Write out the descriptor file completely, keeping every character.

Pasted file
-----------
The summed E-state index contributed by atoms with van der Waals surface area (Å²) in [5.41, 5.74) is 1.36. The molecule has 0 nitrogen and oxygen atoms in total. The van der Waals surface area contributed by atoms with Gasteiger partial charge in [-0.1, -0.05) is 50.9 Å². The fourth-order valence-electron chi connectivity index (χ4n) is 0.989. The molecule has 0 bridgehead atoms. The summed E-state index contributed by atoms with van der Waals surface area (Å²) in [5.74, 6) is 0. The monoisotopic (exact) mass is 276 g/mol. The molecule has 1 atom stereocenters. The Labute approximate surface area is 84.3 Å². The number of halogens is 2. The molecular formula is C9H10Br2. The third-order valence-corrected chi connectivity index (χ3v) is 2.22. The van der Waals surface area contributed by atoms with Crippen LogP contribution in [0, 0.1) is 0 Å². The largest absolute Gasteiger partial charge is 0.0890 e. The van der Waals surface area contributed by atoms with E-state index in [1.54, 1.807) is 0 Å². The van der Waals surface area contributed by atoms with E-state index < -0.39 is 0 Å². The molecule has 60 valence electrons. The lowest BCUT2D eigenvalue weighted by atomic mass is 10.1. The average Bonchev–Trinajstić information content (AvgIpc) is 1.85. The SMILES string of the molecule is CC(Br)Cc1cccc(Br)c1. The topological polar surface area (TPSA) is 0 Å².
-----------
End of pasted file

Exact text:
The summed E-state index contributed by atoms with van der Waals surface area (Å²) in [5.41, 5.74) is 1.36. The molecule has 0 nitrogen and oxygen atoms in total. The van der Waals surface area contributed by atoms with Gasteiger partial charge in [-0.1, -0.05) is 50.9 Å². The fourth-order valence-electron chi connectivity index (χ4n) is 0.989. The molecule has 0 bridgehead atoms. The summed E-state index contributed by atoms with van der Waals surface area (Å²) in [5.74, 6) is 0. The monoisotopic (exact) mass is 276 g/mol. The molecule has 1 atom stereocenters. The Labute approximate surface area is 84.3 Å². The number of halogens is 2. The molecular formula is C9H10Br2. The third-order valence-corrected chi connectivity index (χ3v) is 2.22. The van der Waals surface area contributed by atoms with Crippen LogP contribution in [0, 0.1) is 0 Å². The largest absolute Gasteiger partial charge is 0.0890 e. The van der Waals surface area contributed by atoms with E-state index in [1.54, 1.807) is 0 Å². The van der Waals surface area contributed by atoms with E-state index < -0.39 is 0 Å². The molecule has 60 valence electrons. The lowest BCUT2D eigenvalue weighted by atomic mass is 10.1. The average Bonchev–Trinajstić information content (AvgIpc) is 1.85. The SMILES string of the molecule is CC(Br)Cc1cccc(Br)c1. The topological polar surface area (TPSA) is 0 Å².